CFPB expected to dismiss PHH case
American Banker has reported that that CFPB is planning to dismiss its lawsuit against PHH. According to the American Banker report, the CFPB and PHH have issued a joint statement in which the parties confirm that they have conferred and agreed to recommend the dismissal and request that Acting Director Mulvaney proceed to dismiss the CFPB’s administrative proceeding.
On January 31, 2018, the D.C. Circuit issued its en banc PHH decision reinstating the RESPA-related portions of the D.C. Circuit’s October 2016 panel decision. The panel had held that the plain language of RESPA permits captive mortgage re-insurance arrangements like the one at issue in the PHH case, if the mortgage re-insurers are paid no more than the reasonable value of the services they provide. However, disagreeing with the panel decision, the en banc court rejected PHH’s challenge to the CFPB’s constitutionality based on its single-director-removable-only-for-cause structure. Neither PHH Corporation nor the CFPB filed a petition for certiorari asking the U.S. Supreme Court to review the en banc decision.
For the first time in 2015, in prosecuting the case against PHH, the CFPB announced a new interpretation of RESPA under which captive mortgage reinsurance arrangements were prohibited. The panel rejected this interpretation on the ground that the statute unambiguously allows the kinds of payments that the CFPB’s 2015 interpretation prohibited. The panel remanded the case to the CFPB to determine whether PHH complied with RESPA under the longstanding interpretation previously articulated by HUD. The en banc court’s reinstatement of that aspect of the panel decision led it to order that the case be remanded to the CFPB for further proceedings.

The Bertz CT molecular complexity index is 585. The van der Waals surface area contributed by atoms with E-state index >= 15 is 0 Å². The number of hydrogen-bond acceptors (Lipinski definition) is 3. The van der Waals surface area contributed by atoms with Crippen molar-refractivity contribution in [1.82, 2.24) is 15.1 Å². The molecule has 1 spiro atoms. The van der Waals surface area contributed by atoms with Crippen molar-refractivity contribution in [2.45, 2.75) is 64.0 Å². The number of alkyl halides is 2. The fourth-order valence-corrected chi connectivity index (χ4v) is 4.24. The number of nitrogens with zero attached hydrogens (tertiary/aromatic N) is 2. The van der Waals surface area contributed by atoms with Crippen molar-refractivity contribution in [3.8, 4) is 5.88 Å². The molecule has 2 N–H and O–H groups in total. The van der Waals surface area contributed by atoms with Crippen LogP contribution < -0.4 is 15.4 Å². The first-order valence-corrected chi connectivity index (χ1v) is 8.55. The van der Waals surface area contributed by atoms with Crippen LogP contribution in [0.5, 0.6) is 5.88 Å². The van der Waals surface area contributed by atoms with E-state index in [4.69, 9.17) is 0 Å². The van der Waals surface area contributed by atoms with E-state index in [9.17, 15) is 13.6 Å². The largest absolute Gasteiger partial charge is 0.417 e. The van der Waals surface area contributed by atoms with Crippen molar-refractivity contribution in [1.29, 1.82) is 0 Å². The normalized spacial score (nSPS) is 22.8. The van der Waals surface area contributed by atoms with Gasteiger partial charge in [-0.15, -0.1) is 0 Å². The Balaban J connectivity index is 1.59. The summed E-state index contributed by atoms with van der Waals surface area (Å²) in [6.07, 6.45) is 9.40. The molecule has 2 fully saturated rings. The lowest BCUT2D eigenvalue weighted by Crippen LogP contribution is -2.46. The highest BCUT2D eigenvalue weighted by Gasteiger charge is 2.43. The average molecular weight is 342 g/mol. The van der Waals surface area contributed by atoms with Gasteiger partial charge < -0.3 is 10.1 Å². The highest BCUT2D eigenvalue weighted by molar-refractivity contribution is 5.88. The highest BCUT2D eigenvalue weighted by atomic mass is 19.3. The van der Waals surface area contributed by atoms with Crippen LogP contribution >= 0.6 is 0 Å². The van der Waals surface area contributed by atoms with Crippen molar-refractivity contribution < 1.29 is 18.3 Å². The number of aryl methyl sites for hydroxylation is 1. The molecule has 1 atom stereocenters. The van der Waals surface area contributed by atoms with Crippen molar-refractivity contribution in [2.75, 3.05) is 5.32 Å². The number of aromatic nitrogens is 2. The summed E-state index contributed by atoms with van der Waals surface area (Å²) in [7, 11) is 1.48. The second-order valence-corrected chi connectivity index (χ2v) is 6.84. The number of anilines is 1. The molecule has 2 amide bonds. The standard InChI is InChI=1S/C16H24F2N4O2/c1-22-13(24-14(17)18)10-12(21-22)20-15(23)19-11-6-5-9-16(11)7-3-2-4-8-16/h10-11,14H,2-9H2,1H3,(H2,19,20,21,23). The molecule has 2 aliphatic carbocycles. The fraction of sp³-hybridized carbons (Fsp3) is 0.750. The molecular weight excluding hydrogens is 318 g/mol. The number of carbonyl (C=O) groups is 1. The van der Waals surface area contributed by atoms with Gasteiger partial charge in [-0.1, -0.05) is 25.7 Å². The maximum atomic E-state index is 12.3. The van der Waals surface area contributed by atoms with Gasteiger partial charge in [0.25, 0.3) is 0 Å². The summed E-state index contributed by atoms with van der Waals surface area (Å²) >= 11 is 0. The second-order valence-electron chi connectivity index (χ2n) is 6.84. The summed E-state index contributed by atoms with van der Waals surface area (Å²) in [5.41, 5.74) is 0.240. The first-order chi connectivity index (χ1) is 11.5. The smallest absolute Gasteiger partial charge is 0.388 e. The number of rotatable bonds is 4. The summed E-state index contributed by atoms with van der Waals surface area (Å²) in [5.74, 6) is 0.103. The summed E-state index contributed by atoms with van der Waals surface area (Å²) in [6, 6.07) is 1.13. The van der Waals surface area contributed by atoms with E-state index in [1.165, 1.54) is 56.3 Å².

Although the D.C. Circuit panel had agreed with PHH that the RESPA three-year statute of limitations applies to administrative proceedings, it left undecided another statute of limitations issue for the CFPB to consider on remand. The panel stated: “We do not here decide whether each alleged above-reasonable-market value payment from the mortgage insurer to the reinsurer triggers a new three-year statute of limitations for that payment. We leave that question for the CFPB on remand and any future court proceedings.”
Since the en banc court reinstated the panel’s decision “insofar as it related to the interpretation of RESPA and its application to PHH,” the issue of when the RESPA three-year statute of limitations is triggered, which is of great significance to the mortgage industry, might have been addressed on remand. The CFPB’s dismissal of the administrative proceeding means the CFPB will not have an opportunity to rule on that issue in this case.
A determination on remand as to whether PHH complied with RESPA under the longstanding interpretation previously articulated by HUD would have required the CFPB to consider whether the mortgage re-insurers were paid more than reasonable market value for the services they provided. The dismissal of the administrative proceeding also means the CFPB will not have an opportunity to rule on how reasonable market value is determined in mortgage re-insurance arrangements.